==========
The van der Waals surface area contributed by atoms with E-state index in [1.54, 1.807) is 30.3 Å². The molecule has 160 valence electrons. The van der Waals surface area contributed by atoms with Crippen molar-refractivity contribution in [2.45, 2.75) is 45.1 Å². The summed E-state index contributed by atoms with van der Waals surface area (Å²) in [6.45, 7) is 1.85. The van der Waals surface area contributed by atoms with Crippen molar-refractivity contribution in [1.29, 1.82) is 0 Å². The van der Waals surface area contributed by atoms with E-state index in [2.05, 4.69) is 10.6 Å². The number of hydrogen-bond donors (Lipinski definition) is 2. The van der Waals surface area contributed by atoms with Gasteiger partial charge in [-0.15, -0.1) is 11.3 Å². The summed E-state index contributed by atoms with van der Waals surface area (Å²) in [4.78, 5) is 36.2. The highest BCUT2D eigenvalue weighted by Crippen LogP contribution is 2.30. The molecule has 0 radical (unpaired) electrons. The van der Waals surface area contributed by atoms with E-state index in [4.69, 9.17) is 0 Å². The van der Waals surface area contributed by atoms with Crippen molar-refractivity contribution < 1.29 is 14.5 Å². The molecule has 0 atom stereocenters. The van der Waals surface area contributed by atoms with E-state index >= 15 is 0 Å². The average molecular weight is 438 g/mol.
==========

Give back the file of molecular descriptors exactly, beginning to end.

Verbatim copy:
The van der Waals surface area contributed by atoms with E-state index in [1.54, 1.807) is 30.3 Å². The molecule has 160 valence electrons. The van der Waals surface area contributed by atoms with Crippen molar-refractivity contribution in [2.45, 2.75) is 45.1 Å². The summed E-state index contributed by atoms with van der Waals surface area (Å²) in [6.45, 7) is 1.85. The van der Waals surface area contributed by atoms with Crippen molar-refractivity contribution in [1.29, 1.82) is 0 Å². The van der Waals surface area contributed by atoms with E-state index in [2.05, 4.69) is 10.6 Å². The number of hydrogen-bond donors (Lipinski definition) is 2. The van der Waals surface area contributed by atoms with Gasteiger partial charge in [-0.15, -0.1) is 11.3 Å². The summed E-state index contributed by atoms with van der Waals surface area (Å²) in [4.78, 5) is 36.2. The highest BCUT2D eigenvalue weighted by Crippen LogP contribution is 2.30. The molecule has 0 radical (unpaired) electrons. The van der Waals surface area contributed by atoms with E-state index in [4.69, 9.17) is 0 Å². The van der Waals surface area contributed by atoms with Crippen molar-refractivity contribution < 1.29 is 14.5 Å². The molecule has 0 atom stereocenters. The van der Waals surface area contributed by atoms with E-state index >= 15 is 0 Å². The average molecular weight is 438 g/mol.